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Patient engagement is a verb, not a noun | Patient Engagement Must Endure | Savvy Cooperative | #AskPatients

If I could forgive someone’s medical debt for each time a buzzword like patient engagement, patient experience or patient-centricity was thrown around, it would be like we had free healthcare (ahhh, the dream).

The problem with buzzwords is they are often fads, and patient engagement can’t be something that is just cool at the moment. It must endure. It shouldn’t be something you high five your buddies for “I did patient engagement, bro!” and pat yourself on the back.

Patient engagement should be a verb, not a noun.


Over the weekend, Isabel Jordan posted about a poor experience working with a hospital system. It spurred its own hashtag #HowNotToDoPtEng.

What Isabel wrote and the stories being share had a common theme: that they were not kept in the loop. And then patients were asked to do things and felt jaded for not being respected enough along the way. A position I have been in myself many times.

It got me thinking about the term “patient engagement” — and the cross-sectional nature it has. It can’t be a one and done. I started thinking about other professions that are episodic in nature, and realized that they are verbs, not nouns.

Think about other fields people work in and fill in the blank:

“I work in _______.”

Consulting. Advertising. Marketing. Engineering.

They’re action words. They endure. There are many organizations that have people devoted to working with patients, with fancy titles like Chief Patient Officer, or Director of Patient Engagement. When they tell people at a cocktail party what they do, do they say “I work in patient engaging” ;)

We must think about how to keep engagement going, despite the episodic nature of connecting with patients. Don’t leave patients hanging.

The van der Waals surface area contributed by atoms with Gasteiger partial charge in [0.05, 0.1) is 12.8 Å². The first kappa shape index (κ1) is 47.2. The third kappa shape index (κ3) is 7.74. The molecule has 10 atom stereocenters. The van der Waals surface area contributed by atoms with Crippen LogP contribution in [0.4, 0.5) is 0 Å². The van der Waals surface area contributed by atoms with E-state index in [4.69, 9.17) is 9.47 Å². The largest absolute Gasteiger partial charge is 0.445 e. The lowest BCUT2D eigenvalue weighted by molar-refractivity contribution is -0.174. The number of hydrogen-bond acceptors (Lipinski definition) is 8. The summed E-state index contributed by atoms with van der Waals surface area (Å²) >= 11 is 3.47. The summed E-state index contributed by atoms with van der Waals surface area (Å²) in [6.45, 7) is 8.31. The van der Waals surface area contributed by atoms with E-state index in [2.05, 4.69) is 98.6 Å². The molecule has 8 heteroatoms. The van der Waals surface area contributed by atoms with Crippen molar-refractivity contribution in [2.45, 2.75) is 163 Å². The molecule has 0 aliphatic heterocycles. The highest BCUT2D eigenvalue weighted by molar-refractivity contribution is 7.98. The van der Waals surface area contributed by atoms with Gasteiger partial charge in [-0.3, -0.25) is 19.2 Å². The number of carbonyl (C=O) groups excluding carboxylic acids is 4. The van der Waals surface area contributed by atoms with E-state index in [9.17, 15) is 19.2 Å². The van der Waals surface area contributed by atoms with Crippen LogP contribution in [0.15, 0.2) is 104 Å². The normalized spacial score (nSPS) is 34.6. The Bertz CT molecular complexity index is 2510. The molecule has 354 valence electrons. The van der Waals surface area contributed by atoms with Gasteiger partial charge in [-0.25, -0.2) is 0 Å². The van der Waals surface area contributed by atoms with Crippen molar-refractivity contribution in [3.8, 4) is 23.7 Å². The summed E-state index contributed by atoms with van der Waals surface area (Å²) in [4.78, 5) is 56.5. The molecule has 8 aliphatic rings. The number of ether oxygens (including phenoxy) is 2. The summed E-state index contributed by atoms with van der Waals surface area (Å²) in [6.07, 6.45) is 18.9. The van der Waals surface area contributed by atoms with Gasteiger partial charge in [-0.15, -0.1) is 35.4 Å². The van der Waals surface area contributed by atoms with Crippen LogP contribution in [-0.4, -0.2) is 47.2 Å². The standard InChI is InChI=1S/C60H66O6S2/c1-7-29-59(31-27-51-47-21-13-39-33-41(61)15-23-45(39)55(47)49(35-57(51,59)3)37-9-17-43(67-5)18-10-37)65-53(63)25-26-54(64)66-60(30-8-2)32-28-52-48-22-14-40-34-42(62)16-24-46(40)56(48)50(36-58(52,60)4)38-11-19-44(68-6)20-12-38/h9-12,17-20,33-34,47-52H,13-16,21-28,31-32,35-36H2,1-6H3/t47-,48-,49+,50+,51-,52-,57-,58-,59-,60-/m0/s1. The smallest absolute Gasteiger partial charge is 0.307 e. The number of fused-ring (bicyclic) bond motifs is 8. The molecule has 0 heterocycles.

I remember being at PCORI’s first Annual Meeting and hearing patients say that they were on a research team (like, actually on the decision-making team — as PCORI promotes), yet they were never told the results of the research project they devoted their time and expertise to. Come on. It’s the least professionals and organizations can do. In a world where patients are rarely compensated for their time [but should be — I won’t go down that road in this post], the only collateral a patient may get is information. It’s important. We are all busy, but make it happen. Set calendar reminders if you have to, but don’t leave patients entirely out of the loop.

Communicating what your organization is up to with the community you are serving/plan to serve is one of the most impactful things you can do. I have been on the inside of organizations working on amazing things, but the community didn’t know, and started to get grumpy that they were forgotten and not cared for (while great initiatives were in the works). Communicate. It’s good for everyone.

How do you keep engaging (verb)?

Note to international friends: In the US, we use patient engagement in two ways: 1) on an individual level, to describe how active someone is at engaging in their own treatment plan, and 2) on a systems level, to describe the act of working with patients to co-design new solutions. In other countries this is known as public and patient involvement, patient participation, etc.

We just like to keep people guessing….

Jen Horonjeff
Post by Jen Horonjeff
March 18, 2018
Jen Horonjeff, PhD, is a life-long autoimmune disease patient and brain tumor survivor turned human factors engineer, academic, FDA advisor, and now the founder & CEO of Savvy Cooperative.